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Tuesday, November 29, 2016

November 29, 1972

This is the last Tuesday Timeline for November...and I realize that November hasn't been that busy of a month here in this blog.  I promise that I will rectify that when December arrives - and I'll give you a heads up on what to expect in tomorrow's blog entry.  I think it's something that a lot of you will like.  At least, I hope so.

For now, let's see what happened on November 29 through the history pages.

1612 - The Battle of Swally takes place

1776 - The Battle of Fort Cumberland, Nova Scotia concludes

1777 - The city of San Jose, California is founded by Jose Joaquin Moraga

1781 - A disturbing crime takes place when the crew of the Zong - a British slave ship - murders 133 African slaves by dumping them into the sea in order to claim insurance

1830 - An armed rebellion against Russia's rule in Poland begins, setting forth the November Uprising

1832 - Poet/novelist Louisa May Alcott (d. 1888) is born in Germantown, Pennsylvania

1847 - The Whitman Massacre takes place, which serves as the catalyst for the Cayuse War

1877 - Thomas Edison demonstrates his newest invention - the phonograph

1929 - Richard E. Byrd - an American admiral - leads the expedition to fly over the South Pole for the first time

1940 - Singer/songwriter Denny Doherty (d. 2007) is born in Halifax, Nova Scotia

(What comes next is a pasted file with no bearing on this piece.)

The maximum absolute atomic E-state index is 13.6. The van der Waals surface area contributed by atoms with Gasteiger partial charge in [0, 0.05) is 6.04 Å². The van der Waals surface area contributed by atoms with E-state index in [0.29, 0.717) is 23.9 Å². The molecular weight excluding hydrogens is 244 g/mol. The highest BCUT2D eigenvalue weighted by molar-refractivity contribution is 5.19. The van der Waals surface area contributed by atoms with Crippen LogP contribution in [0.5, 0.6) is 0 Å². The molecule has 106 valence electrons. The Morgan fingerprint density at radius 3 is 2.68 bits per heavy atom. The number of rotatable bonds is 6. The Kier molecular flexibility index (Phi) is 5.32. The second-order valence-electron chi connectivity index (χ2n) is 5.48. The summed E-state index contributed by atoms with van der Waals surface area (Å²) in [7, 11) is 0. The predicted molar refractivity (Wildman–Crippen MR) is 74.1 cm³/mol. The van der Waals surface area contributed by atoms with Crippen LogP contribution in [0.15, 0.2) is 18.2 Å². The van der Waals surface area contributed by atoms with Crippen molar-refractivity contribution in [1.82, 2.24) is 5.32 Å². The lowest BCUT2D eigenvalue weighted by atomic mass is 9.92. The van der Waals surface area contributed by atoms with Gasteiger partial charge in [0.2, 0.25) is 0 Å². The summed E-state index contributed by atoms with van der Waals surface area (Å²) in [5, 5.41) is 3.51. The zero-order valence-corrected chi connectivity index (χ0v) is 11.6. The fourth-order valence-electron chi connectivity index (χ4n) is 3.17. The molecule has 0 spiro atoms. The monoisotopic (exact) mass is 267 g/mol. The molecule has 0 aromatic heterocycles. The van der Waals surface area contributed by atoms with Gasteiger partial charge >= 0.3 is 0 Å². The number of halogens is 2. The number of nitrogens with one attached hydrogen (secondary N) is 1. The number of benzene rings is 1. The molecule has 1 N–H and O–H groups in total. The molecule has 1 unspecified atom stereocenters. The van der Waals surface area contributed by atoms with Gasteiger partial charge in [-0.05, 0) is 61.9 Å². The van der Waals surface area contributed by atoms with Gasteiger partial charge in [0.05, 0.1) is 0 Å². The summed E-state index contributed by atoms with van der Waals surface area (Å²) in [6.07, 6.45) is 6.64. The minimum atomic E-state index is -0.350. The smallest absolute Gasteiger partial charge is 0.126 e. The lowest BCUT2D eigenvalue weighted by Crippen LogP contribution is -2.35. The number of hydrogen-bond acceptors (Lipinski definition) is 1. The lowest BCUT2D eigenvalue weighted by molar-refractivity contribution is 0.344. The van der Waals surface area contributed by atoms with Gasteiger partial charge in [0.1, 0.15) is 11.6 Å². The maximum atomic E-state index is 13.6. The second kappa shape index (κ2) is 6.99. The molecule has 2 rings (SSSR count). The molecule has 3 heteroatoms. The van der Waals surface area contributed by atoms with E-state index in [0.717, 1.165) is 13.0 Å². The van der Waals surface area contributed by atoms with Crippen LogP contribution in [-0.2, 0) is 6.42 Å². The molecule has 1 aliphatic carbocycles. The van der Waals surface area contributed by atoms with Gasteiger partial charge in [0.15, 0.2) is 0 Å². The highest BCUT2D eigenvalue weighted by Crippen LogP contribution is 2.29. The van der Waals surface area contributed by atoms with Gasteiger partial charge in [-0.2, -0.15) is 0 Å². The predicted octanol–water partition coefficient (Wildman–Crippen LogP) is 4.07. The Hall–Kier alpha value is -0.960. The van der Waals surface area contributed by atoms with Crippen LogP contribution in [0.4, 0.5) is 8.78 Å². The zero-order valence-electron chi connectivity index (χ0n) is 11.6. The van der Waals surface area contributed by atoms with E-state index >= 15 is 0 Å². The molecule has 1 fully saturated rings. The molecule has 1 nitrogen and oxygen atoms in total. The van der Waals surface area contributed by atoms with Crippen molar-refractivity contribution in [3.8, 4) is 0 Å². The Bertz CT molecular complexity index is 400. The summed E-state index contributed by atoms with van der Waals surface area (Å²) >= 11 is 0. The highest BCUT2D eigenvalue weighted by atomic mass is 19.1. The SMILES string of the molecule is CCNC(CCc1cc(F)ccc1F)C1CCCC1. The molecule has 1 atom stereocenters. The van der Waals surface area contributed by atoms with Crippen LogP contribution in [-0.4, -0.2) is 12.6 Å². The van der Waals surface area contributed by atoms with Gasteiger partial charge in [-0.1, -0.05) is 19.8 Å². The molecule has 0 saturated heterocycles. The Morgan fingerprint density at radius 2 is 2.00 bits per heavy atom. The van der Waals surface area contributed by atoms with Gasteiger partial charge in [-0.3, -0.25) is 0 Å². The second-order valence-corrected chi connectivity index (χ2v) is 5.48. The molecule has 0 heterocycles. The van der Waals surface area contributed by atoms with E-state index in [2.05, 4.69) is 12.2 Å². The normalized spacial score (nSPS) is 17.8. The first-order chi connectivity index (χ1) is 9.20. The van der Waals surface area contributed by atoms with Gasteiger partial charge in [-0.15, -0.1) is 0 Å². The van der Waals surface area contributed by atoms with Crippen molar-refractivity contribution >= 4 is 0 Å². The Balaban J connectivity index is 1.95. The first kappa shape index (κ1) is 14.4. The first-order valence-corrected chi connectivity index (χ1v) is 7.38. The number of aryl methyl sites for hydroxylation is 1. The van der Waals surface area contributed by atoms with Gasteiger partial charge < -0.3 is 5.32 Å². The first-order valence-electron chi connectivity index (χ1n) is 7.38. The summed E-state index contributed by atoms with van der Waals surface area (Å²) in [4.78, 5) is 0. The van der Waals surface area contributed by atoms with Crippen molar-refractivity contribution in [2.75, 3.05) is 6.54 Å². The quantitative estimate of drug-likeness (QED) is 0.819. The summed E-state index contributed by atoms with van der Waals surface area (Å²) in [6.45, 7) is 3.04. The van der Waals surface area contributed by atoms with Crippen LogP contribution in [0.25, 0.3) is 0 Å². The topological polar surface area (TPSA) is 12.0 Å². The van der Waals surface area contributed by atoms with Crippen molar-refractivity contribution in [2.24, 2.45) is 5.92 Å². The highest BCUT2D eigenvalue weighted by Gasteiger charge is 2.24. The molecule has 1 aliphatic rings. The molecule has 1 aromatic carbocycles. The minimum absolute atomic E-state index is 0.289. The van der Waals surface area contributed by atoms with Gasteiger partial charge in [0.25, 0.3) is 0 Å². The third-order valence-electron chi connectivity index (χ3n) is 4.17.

1944 - The first human surgery to correct blue baby syndrome is performed by Alfred Blalock and Vivien Thomas

1949 - Comedian/actor Garry Shandling (d. 2016) is born in Chicago, Illinois

1950 - The United Nations forces are left with no choice but to retreat from North Korea after being forced to leave by North Korean and Chinese soldiers during the Korean War

1961 - Enos, a chimpanzee - is launched into space

1963 - The Warren Commission is established by Lyndon B. Johnson to investigate the assassination of John F. Kennedy one week earlier

1965 - Alouette 2 is launched by the Canadian Space Agency

1975 - The Silver Connection single "Fly, Robin, Fly" reaches #1 on the Billboard charts

1981 - Actress Natalie Wood drowns under mysterious circumstances at the age of 43

1986 - Actor Cary Grant passes away, aged 82

1991 - Actor Ralph Bellamy dies at the age of 87

2001 - George Harrison, singer, songwriter, musician, and Beatle, passes away at the age of 58

2004 - Actor John Drew Barrymore passes away at the age of 72

2005 - Actress Wendie Jo Sperber loses her battle with breast cancer, aged 47 years of age

2009 - Four police officers are gunned down inside of a coffee shop in Lakewood, Washington - the shooter was shot and killed two days later

And for celebrity birthdays, let me send out some birthday greetings to the following people; Vin Scully, Diane Ladd, Meco, Suzy Chaffee, Jeff Fahey, Joel Coen, Howie Mandel, Hinton Battle, Cathy Moriarty, Kim Delaney, Tom Sizemore, Andrew McCarthy, Don Cheadle, Cork Graham, Ellen Cleghorne, Jonathan Knight, Larry Joe Campbell, Brian Baumgartner, Sarah Jones, Anna Faris, Lauren German, Simon Amstell, The Game, Lucas Black, and Imogen Thomas.

So, quite a lot has happened on this date.  I definitely had no shortage of topics to choose from.  But since Christmas is coming soon, I thought that I would make today's Tuesday Timeline subject toy related.  Why not, right?

That's the reason behind why I chose the date of November 29, 1972 as today's destination.  Because it was on this date 44 years ago today that kicked off what could be considered a multimillion dollar industry.  And it forever changed the way you looked at a specific game.

The industry, of course, is video games.  Ever since 1972, video games have been through a lot.  We saw 8-bit graphics turn into 3D graphics.  We saw Mario change his look about a couple of dozen times.  And we even survived the video game crash of 1983 which very nearly crippled the industry beyond repair.